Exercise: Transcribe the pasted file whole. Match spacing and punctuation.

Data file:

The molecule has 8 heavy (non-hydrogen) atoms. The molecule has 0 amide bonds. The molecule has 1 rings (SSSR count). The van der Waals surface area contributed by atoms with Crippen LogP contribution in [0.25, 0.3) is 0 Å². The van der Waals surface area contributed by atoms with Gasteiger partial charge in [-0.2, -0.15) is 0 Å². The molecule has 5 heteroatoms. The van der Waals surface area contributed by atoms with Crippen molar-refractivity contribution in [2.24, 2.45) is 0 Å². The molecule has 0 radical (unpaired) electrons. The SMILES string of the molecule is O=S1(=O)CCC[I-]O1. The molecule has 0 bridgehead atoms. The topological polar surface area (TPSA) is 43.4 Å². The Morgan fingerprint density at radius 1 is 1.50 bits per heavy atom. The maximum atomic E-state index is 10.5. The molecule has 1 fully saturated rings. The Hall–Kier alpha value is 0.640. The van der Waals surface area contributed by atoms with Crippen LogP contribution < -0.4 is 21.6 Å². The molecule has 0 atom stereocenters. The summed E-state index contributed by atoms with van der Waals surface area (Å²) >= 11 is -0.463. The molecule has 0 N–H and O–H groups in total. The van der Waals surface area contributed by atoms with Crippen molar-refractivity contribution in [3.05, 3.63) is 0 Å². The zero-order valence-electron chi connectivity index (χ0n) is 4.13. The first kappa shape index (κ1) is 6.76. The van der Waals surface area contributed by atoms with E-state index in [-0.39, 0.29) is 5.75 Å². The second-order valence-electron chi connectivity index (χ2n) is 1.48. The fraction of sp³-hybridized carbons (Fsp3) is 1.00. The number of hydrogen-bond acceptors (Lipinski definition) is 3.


The molecule has 8 heavy (non-hydrogen) atoms. The molecule has 0 amide bonds. The molecule has 1 rings (SSSR count). The van der Waals surface area contributed by atoms with Crippen LogP contribution in [0.25, 0.3) is 0 Å². The van der Waals surface area contributed by atoms with Gasteiger partial charge in [-0.2, -0.15) is 0 Å². The molecule has 5 heteroatoms. The van der Waals surface area contributed by atoms with Crippen molar-refractivity contribution in [2.24, 2.45) is 0 Å². The molecule has 0 radical (unpaired) electrons. The SMILES string of the molecule is O=S1(=O)CCC[I-]O1. The molecule has 0 bridgehead atoms. The topological polar surface area (TPSA) is 43.4 Å². The Morgan fingerprint density at radius 1 is 1.50 bits per heavy atom. The maximum atomic E-state index is 10.5. The molecule has 1 fully saturated rings. The Hall–Kier alpha value is 0.640. The van der Waals surface area contributed by atoms with Crippen LogP contribution < -0.4 is 21.6 Å². The molecule has 0 atom stereocenters. The summed E-state index contributed by atoms with van der Waals surface area (Å²) >= 11 is -0.463. The molecule has 0 N–H and O–H groups in total. The van der Waals surface area contributed by atoms with Crippen molar-refractivity contribution in [3.05, 3.63) is 0 Å². The zero-order valence-electron chi connectivity index (χ0n) is 4.13. The first kappa shape index (κ1) is 6.76. The van der Waals surface area contributed by atoms with E-state index in [-0.39, 0.29) is 5.75 Å². The second-order valence-electron chi connectivity index (χ2n) is 1.48. The fraction of sp³-hybridized carbons (Fsp3) is 1.00. The number of hydrogen-bond acceptors (Lipinski definition) is 3.